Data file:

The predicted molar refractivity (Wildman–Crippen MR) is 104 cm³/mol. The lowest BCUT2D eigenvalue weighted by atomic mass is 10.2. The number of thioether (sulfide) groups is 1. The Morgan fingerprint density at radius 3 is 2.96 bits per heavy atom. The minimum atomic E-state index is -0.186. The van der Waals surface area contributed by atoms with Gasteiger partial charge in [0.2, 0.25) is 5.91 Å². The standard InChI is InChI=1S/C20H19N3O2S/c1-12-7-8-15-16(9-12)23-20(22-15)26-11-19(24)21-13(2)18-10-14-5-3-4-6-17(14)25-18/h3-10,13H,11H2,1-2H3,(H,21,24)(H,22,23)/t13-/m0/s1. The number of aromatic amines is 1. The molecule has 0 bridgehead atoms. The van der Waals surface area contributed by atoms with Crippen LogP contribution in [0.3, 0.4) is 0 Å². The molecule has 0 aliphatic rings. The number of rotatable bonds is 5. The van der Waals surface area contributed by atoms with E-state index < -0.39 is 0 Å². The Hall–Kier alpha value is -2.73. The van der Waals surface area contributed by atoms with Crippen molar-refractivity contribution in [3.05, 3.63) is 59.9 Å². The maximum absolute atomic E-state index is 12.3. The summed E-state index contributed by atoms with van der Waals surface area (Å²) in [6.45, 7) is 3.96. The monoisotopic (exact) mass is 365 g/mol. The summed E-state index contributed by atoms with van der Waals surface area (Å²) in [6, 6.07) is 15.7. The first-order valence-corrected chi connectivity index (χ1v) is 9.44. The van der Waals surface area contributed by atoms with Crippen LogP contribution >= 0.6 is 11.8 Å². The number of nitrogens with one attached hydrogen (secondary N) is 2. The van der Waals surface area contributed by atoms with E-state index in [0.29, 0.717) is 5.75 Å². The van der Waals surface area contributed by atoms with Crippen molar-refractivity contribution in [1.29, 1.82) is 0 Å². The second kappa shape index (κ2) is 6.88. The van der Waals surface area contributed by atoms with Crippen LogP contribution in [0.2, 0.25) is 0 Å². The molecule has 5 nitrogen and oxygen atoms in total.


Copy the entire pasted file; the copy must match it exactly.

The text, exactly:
The predicted molar refractivity (Wildman–Crippen MR) is 104 cm³/mol. The lowest BCUT2D eigenvalue weighted by atomic mass is 10.2. The number of thioether (sulfide) groups is 1. The Morgan fingerprint density at radius 3 is 2.96 bits per heavy atom. The minimum atomic E-state index is -0.186. The van der Waals surface area contributed by atoms with Gasteiger partial charge in [0.2, 0.25) is 5.91 Å². The standard InChI is InChI=1S/C20H19N3O2S/c1-12-7-8-15-16(9-12)23-20(22-15)26-11-19(24)21-13(2)18-10-14-5-3-4-6-17(14)25-18/h3-10,13H,11H2,1-2H3,(H,21,24)(H,22,23)/t13-/m0/s1. The number of aromatic amines is 1. The molecule has 0 bridgehead atoms. The van der Waals surface area contributed by atoms with Crippen LogP contribution in [0.3, 0.4) is 0 Å². The molecule has 0 aliphatic rings. The number of rotatable bonds is 5. The van der Waals surface area contributed by atoms with E-state index < -0.39 is 0 Å². The Hall–Kier alpha value is -2.73. The van der Waals surface area contributed by atoms with Crippen molar-refractivity contribution in [3.05, 3.63) is 59.9 Å². The maximum absolute atomic E-state index is 12.3. The summed E-state index contributed by atoms with van der Waals surface area (Å²) in [6.45, 7) is 3.96. The monoisotopic (exact) mass is 365 g/mol. The summed E-state index contributed by atoms with van der Waals surface area (Å²) in [6, 6.07) is 15.7. The first-order valence-corrected chi connectivity index (χ1v) is 9.44. The van der Waals surface area contributed by atoms with Crippen LogP contribution >= 0.6 is 11.8 Å². The number of nitrogens with one attached hydrogen (secondary N) is 2. The van der Waals surface area contributed by atoms with E-state index in [0.29, 0.717) is 5.75 Å². The van der Waals surface area contributed by atoms with Crippen molar-refractivity contribution in [1.29, 1.82) is 0 Å². The second kappa shape index (κ2) is 6.88. The van der Waals surface area contributed by atoms with Crippen LogP contribution in [0.2, 0.25) is 0 Å². The molecule has 5 nitrogen and oxygen atoms in total.